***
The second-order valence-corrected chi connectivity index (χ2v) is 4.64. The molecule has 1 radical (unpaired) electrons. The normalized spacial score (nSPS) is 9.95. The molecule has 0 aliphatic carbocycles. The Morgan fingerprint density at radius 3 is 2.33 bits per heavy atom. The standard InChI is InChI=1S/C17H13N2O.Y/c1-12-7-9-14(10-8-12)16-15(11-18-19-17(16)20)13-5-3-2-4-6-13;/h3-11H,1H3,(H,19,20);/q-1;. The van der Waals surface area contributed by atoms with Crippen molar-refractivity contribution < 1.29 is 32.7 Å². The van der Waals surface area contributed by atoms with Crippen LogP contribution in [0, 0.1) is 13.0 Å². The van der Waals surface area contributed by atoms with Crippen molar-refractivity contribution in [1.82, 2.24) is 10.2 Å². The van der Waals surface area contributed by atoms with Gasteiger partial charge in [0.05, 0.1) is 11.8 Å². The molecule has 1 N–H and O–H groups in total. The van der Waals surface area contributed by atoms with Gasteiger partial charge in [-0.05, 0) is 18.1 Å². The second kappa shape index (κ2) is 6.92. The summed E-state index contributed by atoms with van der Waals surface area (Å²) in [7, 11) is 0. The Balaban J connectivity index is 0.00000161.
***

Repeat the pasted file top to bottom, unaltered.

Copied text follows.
The second-order valence-corrected chi connectivity index (χ2v) is 4.64. The molecule has 1 radical (unpaired) electrons. The normalized spacial score (nSPS) is 9.95. The molecule has 0 aliphatic carbocycles. The Morgan fingerprint density at radius 3 is 2.33 bits per heavy atom. The standard InChI is InChI=1S/C17H13N2O.Y/c1-12-7-9-14(10-8-12)16-15(11-18-19-17(16)20)13-5-3-2-4-6-13;/h3-11H,1H3,(H,19,20);/q-1;. The van der Waals surface area contributed by atoms with Crippen molar-refractivity contribution < 1.29 is 32.7 Å². The van der Waals surface area contributed by atoms with Crippen LogP contribution in [0, 0.1) is 13.0 Å². The van der Waals surface area contributed by atoms with Crippen molar-refractivity contribution in [1.82, 2.24) is 10.2 Å². The van der Waals surface area contributed by atoms with Gasteiger partial charge in [0.05, 0.1) is 11.8 Å². The molecule has 1 N–H and O–H groups in total. The van der Waals surface area contributed by atoms with Gasteiger partial charge in [-0.05, 0) is 18.1 Å². The second kappa shape index (κ2) is 6.92. The summed E-state index contributed by atoms with van der Waals surface area (Å²) in [7, 11) is 0. The Balaban J connectivity index is 0.00000161.